Casualty Clash and Casualty Catastrophe Risks, Part III: Renewed Interest in Casualty Clash Reinsurance
Perhaps because of market conditions last year — and a general increase in awareness — larger insurers paid more attention to casualty clash and catastrophe risk at the Jan. 1, 2009, reinsurance renewal. This followed several years in which they did not secure much protection. Even with the increase in interest in this form of cover, capacity was adequate, and pricing remained stable. Historically, product availability, terms and pricing prevented the widespread purchase of protection. Since many of these cedents now have larger net lines on their portfolios — and plenty of available reinsurance capacity — they are beginning to secure the protection they need. Changes in capital availability and terms have helped cedents.
Casualty clash and catastrophe cover is not as exotic as its name may imply. This protection consists simply of a per occurrence excess of loss (XOL) reinsurance contract, which protects the insurer from a specific event’s losses that affect several lines of business or insureds. There are more than a dozen markets in the United States and Bermuda that offer casualty clash and catastrophe cover, with a typical market having capacity of up to USD100 million — though some sources of capital can provide much more.
Casualty clash reinsurance rates were up 1.1 percent on average at the January renewal. Specific layers renewed at rates ranging from minus 12.3 percent to 17.5 percent, with changes based largely on loss history, changes to retentions and limits, and other program-specific considerations.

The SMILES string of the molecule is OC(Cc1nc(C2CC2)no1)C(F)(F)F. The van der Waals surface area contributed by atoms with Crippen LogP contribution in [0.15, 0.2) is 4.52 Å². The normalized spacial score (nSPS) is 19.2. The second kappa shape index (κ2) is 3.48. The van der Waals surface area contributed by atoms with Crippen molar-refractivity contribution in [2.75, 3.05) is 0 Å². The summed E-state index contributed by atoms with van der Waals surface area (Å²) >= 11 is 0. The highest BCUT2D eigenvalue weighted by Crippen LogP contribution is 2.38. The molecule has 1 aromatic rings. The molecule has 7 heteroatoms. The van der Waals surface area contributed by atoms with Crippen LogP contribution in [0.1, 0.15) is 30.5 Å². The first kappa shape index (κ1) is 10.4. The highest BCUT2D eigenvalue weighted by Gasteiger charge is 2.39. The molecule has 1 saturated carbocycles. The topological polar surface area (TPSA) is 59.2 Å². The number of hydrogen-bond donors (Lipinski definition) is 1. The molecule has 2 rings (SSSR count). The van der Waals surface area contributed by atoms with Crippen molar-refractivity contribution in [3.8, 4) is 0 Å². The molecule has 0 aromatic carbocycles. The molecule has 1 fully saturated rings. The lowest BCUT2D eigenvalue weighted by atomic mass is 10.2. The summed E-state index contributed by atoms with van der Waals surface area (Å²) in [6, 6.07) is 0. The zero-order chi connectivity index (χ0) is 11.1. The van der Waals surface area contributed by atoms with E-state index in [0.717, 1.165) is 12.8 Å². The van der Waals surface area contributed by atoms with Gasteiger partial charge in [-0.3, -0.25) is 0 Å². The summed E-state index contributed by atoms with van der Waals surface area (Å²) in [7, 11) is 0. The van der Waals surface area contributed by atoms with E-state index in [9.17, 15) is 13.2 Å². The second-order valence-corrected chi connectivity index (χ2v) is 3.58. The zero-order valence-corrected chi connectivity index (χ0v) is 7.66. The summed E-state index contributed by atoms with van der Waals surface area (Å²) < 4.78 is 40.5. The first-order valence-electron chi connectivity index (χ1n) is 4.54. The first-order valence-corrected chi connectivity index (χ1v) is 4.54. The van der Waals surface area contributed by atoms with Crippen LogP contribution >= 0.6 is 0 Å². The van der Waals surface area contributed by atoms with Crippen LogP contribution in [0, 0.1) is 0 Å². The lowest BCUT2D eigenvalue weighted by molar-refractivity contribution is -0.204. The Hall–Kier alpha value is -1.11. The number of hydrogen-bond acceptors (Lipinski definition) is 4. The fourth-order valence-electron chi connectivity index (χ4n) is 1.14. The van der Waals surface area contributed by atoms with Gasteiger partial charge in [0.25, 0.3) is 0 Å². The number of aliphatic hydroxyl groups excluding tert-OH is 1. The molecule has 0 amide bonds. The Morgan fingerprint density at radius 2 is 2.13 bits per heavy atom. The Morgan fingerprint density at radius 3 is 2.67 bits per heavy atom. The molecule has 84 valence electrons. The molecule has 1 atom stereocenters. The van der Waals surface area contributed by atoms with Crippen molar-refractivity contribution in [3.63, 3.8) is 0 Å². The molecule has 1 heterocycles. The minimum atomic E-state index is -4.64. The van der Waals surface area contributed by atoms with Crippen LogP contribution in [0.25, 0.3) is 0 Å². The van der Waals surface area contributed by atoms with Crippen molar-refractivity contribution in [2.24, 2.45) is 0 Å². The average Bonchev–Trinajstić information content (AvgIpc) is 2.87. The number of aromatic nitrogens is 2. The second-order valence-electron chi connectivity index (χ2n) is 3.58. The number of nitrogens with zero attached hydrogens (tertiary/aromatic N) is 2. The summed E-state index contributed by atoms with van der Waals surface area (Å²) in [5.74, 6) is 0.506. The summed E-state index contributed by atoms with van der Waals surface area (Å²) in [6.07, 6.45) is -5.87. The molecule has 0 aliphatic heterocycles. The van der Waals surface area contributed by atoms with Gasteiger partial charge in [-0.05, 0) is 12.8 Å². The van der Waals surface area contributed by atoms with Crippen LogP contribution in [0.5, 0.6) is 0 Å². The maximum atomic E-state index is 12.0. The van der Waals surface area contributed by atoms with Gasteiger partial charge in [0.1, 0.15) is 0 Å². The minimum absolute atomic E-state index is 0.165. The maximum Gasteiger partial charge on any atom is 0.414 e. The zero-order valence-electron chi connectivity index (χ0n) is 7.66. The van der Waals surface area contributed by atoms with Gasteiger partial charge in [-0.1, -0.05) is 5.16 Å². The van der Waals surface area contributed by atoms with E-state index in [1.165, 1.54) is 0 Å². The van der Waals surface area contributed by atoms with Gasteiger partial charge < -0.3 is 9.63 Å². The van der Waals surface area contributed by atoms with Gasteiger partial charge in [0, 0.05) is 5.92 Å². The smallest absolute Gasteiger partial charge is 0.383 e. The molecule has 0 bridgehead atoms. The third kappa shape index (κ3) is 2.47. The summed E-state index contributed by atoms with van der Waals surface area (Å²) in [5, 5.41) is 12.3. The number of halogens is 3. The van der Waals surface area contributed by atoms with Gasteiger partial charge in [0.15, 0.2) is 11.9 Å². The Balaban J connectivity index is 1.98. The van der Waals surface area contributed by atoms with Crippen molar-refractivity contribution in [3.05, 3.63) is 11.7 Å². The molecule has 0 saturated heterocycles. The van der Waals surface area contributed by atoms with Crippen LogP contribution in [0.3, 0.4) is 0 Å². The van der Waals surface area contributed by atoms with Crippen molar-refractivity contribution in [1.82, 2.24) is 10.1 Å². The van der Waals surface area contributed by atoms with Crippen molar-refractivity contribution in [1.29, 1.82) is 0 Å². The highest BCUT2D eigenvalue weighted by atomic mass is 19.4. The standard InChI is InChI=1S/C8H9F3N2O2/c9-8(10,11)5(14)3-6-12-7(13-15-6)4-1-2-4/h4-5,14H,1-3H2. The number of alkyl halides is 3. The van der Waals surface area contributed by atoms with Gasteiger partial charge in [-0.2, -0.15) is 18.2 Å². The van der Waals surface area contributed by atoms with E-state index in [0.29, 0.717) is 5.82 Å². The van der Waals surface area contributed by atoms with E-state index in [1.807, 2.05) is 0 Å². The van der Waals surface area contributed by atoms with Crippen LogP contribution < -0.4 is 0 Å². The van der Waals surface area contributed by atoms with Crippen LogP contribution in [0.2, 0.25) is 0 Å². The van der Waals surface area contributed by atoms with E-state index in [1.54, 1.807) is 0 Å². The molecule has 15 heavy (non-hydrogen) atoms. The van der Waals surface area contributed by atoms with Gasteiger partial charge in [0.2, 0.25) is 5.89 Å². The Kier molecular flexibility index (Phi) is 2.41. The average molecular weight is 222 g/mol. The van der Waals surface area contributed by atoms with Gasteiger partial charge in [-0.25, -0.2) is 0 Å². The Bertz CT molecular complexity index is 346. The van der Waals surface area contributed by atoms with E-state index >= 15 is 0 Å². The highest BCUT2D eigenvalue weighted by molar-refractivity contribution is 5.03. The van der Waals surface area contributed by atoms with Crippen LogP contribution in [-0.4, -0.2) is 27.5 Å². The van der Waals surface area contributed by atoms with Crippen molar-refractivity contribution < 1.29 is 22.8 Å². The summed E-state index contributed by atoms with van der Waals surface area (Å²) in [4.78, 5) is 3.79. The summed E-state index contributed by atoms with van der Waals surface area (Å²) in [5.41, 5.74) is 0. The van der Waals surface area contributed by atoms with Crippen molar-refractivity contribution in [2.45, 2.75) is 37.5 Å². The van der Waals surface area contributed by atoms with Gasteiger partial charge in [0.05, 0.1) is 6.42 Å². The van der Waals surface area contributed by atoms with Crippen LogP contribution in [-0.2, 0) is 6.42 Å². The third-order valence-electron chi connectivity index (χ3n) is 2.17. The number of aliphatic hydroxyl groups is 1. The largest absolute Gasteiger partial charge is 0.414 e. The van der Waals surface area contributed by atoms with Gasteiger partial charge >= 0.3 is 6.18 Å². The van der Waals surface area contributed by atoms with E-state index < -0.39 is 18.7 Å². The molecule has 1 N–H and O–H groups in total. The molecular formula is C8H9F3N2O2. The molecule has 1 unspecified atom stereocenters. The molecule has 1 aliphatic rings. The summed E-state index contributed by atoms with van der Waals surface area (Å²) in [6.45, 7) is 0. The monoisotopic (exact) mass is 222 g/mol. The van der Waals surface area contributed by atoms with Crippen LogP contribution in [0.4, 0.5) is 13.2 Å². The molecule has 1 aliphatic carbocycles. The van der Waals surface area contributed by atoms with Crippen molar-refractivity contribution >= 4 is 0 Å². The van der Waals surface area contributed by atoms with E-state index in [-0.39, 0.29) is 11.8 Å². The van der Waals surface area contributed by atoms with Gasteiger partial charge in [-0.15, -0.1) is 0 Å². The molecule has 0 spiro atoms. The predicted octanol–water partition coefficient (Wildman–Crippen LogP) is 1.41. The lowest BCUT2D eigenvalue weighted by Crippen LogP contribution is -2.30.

Most programs renewed at expiring or more favorable terms. Forty-five percent were able to secure decreases, with 25 percent staying steady. Thirty percent of layers sustained price increases. Despite the renewed interest among larger insurers, few changes were made this year. Only 6 percent of renewing programs increased retentions, and 23 percent lowered them. Fifteen percent increased limits, with only 8 percent going in the other direction. Seventy-two percent of programs did not change retentions at all, and 77 percent made no changes to limits.
So, prices generally have remained steady. And, cedents are exploring this market with fresh vigor. The remote threats to solvency aside, casualty insurers need to address the more likely risks associated with the impairment of earnings that result from unexpected large losses. Publicly traded carriers stand to lose market capitalization at a rate disproportionate with the earnings effect, suggesting that the true value of casualty clash and catastrophe risk management stretches far beyond the balance sheet.
Originally published in Reinsurance Encounters